Extraction Of Soft Friable Foreign Bodies From The Tracheobronchial Tree

Sources: A Manual Of Peroral Endoscopy And Laryngeal Surgery

The difficulties here consist in the liability of crushing or

fragmenting the object, and scattering portions into minute bronchi,

as well as the problem of disimpaction from a ring of annular edema,

with little or no forceps space. There is usually in these cases an

abundance of purulent secretion which further hinders the work. The

great danger of pushing the foreign body downward so that the swollen

mucosa hides it completely from view, must always be kept in mind.

Extremely delicate forceps with rather broad blades are required for

this work. The fenestrated peanut forceps are best for large pieces

in the large bronchi. The operator should develop his tactile sense

with forceps by repeated practice in order to acquire the skill to

grasp peanut kernels sufficiently firmly to hold them during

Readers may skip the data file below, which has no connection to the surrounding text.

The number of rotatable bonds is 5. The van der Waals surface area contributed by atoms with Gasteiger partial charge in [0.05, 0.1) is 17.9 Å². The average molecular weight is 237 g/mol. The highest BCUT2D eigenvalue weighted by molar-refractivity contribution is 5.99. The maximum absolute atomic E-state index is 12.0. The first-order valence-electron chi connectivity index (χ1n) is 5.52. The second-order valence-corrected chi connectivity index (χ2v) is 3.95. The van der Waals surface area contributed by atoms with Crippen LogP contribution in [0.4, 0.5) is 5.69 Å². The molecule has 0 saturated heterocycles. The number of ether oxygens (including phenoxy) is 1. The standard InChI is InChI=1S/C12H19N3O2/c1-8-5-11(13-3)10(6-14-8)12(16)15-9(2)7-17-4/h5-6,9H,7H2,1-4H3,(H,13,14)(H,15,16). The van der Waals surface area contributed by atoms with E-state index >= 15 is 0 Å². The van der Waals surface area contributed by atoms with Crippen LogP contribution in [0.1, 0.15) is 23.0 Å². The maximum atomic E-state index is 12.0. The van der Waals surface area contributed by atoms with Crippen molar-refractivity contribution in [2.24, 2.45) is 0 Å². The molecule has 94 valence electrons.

withdrawal, yet not so firmly as to crush them. Nipping off an edge by

not inserting the forceps far enough is also to be avoided. Small

fragments under 2 mm. in diameter may be expelled with the secretions

and fragments may be found on the sponges and in the secretions

aspirated or removed by sponge pumping. It is, however, never

justifiable deliberately to break a friable foreign body with the hope

that the fragments will be expelled, for these may be aspirated into

small bronchi, and cause multiple abscesses. A hook may be found

useful in dealing with round, friable, foreign bodies; and in some

cases the mechanical spoon or safety-pin closer may be used to

advantage. The foreign body is then brought close to, but not crushed

against the tube mouth.

[174] Removal of animal objects from the tracheobronchial tree is

readily accomplished with the side-curved forceps. Leeches are not

uncommon intruders in European countries. Small insects are usually

coughed out. Worms and larvae may be found. Cocaine or salt solution

will cause a leech to loosen its hold.

Foreign bodies in the upper-lobe bronchi are fortunately not common.

If the object is not too far out to the periphery it may be grasped by

the upper-lobe-bronchus forceps (Fig. 90), guided by the collaboration

of the fluoroscopist. These forceps are made so as to reach high into

the ascending branches of the upper-lobe bronchus. Full-curved

coil-spring hooks will reach high, but must be used with the utmost

caution, and the method of their disengagement must be practiced